Between Shades of Gray by Ruta Sepetys is hauntingly krasivaya (Russian for beautiful). I think the Washington Post describes it best, “Few books are beautifully written, fewer still are important; this novel is both.”
Between Shades of Gray is set in Lithuania, June 1941 and tells the story of fifteen-year-old Lina, her younger brother Jonas, and her mother Elena’s imprisonment by the Soviet secret police. Lina, her family, and other Lithuanians branded “anti-Soviet” are forced into a cattle car destined for Siberia. (Lina’s father Kostas is also en-route to a prison camp). Throughout their horrific journey, Lina draws pictures and secretly sends them along in hopes that her father will find and ultimately save them. This is a story about Lina’s survival – she persevered by remembering the sunshine between the shades of gray.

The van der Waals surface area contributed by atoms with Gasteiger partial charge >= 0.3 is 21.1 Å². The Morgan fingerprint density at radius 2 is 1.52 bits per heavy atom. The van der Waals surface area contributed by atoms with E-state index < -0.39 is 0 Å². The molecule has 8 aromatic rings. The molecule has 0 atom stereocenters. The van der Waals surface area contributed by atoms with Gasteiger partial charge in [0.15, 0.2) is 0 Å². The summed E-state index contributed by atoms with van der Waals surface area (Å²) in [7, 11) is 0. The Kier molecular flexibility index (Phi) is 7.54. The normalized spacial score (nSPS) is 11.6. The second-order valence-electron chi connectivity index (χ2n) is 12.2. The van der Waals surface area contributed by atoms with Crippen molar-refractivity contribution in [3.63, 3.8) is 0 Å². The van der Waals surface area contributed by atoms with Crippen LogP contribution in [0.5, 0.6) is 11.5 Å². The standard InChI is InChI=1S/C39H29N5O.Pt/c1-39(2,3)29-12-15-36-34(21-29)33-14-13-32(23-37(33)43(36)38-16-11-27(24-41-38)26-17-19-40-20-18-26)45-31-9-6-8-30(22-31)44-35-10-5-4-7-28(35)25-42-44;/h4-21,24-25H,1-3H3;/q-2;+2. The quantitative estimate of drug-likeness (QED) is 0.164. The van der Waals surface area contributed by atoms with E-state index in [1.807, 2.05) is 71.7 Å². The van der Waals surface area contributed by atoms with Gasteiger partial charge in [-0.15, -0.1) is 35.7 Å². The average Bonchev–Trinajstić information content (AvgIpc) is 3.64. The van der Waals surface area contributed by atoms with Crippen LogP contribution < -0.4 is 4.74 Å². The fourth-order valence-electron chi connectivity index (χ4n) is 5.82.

At the novel’s end, Sepetys notes that one third of the Lithuanian, Estonian, and Latvian population died during Josef Stalin’s regime. The Soviets controlled these countries until 1991.
“Even the hardest of winters fears the spring.”- Lithuanian Proverb